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Justin Fields in attack: “We are not ready to play right now”


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For the second consecutive offseason, quarterback Justin Fields’ progress was measured in small steps: learning a new attack, calling plays correctly, making a jelly with a new coaching staff.

You’d think all that groundwork would make him anxious to put on the pads and play soccer wouldn’t you, right?


“Uh, no,” he said on Tuesday. “I’m not ready for the start of the season.

“I’m the kind of guy who would like to know I’m prepared. So, right now, I’m just being honest. We are not ready to play right now. And when that time comes, we’ll be ready. So, right now, no, I’m not ready to play. ”

It’s different from the blindly optimistic pabulum doomed this time of year, and it’s rooted in fact: a Bears offense based on pace and timing has yet to constantly find the beat.

The good news is the Bears and the Fields have time. There are almost three months left to the start of the season.

“Right now, they’re throwing a lot at us,” Fields said. “They are practically throwing us the entire playbook, which is good right now, but obviously there will be mistakes. But we’d prefer the errors to come quickly rather than later in the fall or [training] field.”

Fields sees the potential in coordinator Luke Getsy’s offense, but knows that, for now, it’s just that. The Bears’ takeaway-focused defense dominated the mandatory minicamp practice, keeping a theme this off-season.

“For me, it’s just not making the same mistake twice,” Fields said. “If you make that one mistake in one play, don’t do it again. If you eventually keep improving and growing, there will be fewer mistakes every day.

“And, of course, you’ll be right where you want to be.”

Getting the offense there can be painful. It seemed so on Tuesday.

“How do you answer? Bounce, “said coach Matt Eberflus.” We’ll all be down, right? Each of us. We’re all down in life. What do you do? Bounce. Get up, next play.

“This is what I want to see from all of our players, and it is important. We will all have adversity. You have to step forward and go to the next play. This is what I want to see from [Fields] and the rest of the team too. ”

There are times when the attack is triggered, said wide receiver Darnell Mooney, “but there are certainly many other moments that come apart.” It is a learning process that he and Fields are experiencing together. The two have held launch sessions in Atlanta this off-season and plan to train together again over the summer break.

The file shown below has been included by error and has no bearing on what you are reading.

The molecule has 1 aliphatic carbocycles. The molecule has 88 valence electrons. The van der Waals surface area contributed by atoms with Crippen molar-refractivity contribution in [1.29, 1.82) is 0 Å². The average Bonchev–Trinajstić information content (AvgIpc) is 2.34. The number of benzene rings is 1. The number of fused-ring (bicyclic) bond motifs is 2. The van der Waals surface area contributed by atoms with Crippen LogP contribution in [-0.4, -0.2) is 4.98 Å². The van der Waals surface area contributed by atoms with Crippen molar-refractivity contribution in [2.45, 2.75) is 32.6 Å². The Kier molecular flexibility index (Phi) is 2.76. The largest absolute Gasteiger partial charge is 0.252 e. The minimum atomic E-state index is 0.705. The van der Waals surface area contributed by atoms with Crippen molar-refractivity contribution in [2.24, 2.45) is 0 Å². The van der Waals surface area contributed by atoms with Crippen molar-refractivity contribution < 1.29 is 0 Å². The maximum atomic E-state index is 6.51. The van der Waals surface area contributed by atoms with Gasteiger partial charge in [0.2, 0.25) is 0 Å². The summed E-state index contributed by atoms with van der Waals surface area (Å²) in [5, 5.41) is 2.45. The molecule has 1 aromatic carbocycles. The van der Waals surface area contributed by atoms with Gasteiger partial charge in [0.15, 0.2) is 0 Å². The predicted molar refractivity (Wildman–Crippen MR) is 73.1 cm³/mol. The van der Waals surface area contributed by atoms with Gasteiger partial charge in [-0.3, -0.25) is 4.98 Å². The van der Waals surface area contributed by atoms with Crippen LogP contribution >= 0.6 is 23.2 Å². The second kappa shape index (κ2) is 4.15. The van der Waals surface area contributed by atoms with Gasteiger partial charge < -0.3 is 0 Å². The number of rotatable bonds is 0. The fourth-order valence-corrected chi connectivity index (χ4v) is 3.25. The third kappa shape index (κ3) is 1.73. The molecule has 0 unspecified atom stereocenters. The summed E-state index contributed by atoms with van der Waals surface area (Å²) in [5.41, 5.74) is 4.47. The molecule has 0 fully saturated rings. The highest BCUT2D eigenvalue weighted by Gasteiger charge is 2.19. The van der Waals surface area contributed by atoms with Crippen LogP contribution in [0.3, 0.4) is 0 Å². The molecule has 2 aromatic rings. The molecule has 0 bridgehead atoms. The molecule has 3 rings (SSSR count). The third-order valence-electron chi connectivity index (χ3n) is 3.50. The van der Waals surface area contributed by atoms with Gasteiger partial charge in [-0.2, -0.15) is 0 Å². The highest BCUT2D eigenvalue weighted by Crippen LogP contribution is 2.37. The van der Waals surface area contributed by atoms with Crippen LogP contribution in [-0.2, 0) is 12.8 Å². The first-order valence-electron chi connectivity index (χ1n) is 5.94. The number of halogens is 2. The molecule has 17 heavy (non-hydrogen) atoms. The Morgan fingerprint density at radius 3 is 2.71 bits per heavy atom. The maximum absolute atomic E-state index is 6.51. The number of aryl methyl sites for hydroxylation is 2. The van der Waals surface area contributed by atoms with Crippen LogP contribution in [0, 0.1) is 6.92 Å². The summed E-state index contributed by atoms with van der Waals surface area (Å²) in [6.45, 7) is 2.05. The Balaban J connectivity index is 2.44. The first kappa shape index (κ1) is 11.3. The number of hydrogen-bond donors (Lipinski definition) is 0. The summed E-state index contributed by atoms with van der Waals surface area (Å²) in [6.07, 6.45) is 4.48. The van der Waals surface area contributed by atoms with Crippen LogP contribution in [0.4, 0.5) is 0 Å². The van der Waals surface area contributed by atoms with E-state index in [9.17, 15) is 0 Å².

“I don’t think we’re very comfortable with it because we’re still learning the real playbook,” Mooney said. “We are not there, but we are getting there”.

Eberflus offered an explanation. Off-season training has become almost like a passing high school championship, with no linemen hitting on either side of the ball. While the 7v7 work helps Fields and his pass takers get to the same page, it’s not real football. They are the players who run around in shorts, helmets and shells.

The plan is for the Bears’ hasty attack, led by David Montgomery, to open action passes for Fields. The Bears can’t practice until the end of July, when players can first strike with full pads.

“You don’t have that much play-pass in this setting here because you’re not really getting the ball rolling,” Eberflus said. “You can’t really focus on that. I think those windows will get clearer and more open once we have the pads inserted. So I’m thrilled to see it. ”

It will look different. The Bears have shortened Fields’ throwing motion, which he feels more comfortable doing with each workout. Eberflus said Fields “is getting better every single day” by working on his footwork and timing. He thinks he’s getting even sharper after working with Mooney and others during the hiatus.

“He wants to take the championship,” Mooney said. “It’s Justin Fields already. He wants to be the best quarterback in the league. He took the step to be there. I have incredible faith that he will be there. ”

On days like Tuesday, when the Bears’ attack struggles, it feels more like a leap of faith.

“Sure, it could have been better,” Fields said. “But that’s what tomorrow is for.”

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Written by Natalia Chi

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